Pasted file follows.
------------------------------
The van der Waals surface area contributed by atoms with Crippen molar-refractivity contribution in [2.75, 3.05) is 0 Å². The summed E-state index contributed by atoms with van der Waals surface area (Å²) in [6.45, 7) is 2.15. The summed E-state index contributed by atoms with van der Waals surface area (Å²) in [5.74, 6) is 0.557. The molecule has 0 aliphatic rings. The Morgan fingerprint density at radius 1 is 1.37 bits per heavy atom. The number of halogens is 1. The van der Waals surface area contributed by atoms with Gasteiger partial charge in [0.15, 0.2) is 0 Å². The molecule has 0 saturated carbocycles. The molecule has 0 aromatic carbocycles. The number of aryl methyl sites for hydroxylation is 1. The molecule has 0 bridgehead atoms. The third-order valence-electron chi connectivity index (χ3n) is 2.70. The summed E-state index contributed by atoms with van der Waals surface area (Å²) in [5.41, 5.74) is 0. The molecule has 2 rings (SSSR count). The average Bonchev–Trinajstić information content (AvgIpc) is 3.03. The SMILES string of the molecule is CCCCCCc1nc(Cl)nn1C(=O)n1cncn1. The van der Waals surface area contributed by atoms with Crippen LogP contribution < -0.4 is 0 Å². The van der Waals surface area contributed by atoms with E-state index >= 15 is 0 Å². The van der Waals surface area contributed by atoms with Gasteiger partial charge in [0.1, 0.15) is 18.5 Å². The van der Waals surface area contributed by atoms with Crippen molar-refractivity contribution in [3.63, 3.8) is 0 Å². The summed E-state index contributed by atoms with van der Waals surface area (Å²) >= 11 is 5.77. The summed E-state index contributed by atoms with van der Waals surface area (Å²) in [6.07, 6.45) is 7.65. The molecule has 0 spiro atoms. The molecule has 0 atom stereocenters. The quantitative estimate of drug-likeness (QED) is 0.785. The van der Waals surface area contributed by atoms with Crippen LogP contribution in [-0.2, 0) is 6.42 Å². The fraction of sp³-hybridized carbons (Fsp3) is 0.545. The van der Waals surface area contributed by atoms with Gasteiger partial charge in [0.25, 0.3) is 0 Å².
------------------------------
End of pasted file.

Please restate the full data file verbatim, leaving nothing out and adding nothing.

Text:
The van der Waals surface area contributed by atoms with Crippen molar-refractivity contribution in [2.75, 3.05) is 0 Å². The summed E-state index contributed by atoms with van der Waals surface area (Å²) in [6.45, 7) is 2.15. The summed E-state index contributed by atoms with van der Waals surface area (Å²) in [5.74, 6) is 0.557. The molecule has 0 aliphatic rings. The Morgan fingerprint density at radius 1 is 1.37 bits per heavy atom. The number of halogens is 1. The van der Waals surface area contributed by atoms with Gasteiger partial charge in [0.15, 0.2) is 0 Å². The molecule has 0 saturated carbocycles. The molecule has 0 aromatic carbocycles. The number of aryl methyl sites for hydroxylation is 1. The molecule has 0 bridgehead atoms. The third-order valence-electron chi connectivity index (χ3n) is 2.70. The summed E-state index contributed by atoms with van der Waals surface area (Å²) in [5.41, 5.74) is 0. The molecule has 2 rings (SSSR count). The average Bonchev–Trinajstić information content (AvgIpc) is 3.03. The SMILES string of the molecule is CCCCCCc1nc(Cl)nn1C(=O)n1cncn1. The van der Waals surface area contributed by atoms with Crippen LogP contribution < -0.4 is 0 Å². The van der Waals surface area contributed by atoms with E-state index >= 15 is 0 Å². The van der Waals surface area contributed by atoms with Gasteiger partial charge in [0.1, 0.15) is 18.5 Å². The van der Waals surface area contributed by atoms with Crippen molar-refractivity contribution in [3.63, 3.8) is 0 Å². The summed E-state index contributed by atoms with van der Waals surface area (Å²) >= 11 is 5.77. The summed E-state index contributed by atoms with van der Waals surface area (Å²) in [6.07, 6.45) is 7.65. The molecule has 0 spiro atoms. The molecule has 0 atom stereocenters. The quantitative estimate of drug-likeness (QED) is 0.785. The van der Waals surface area contributed by atoms with Crippen LogP contribution in [-0.2, 0) is 6.42 Å². The fraction of sp³-hybridized carbons (Fsp3) is 0.545. The van der Waals surface area contributed by atoms with Gasteiger partial charge in [0.25, 0.3) is 0 Å².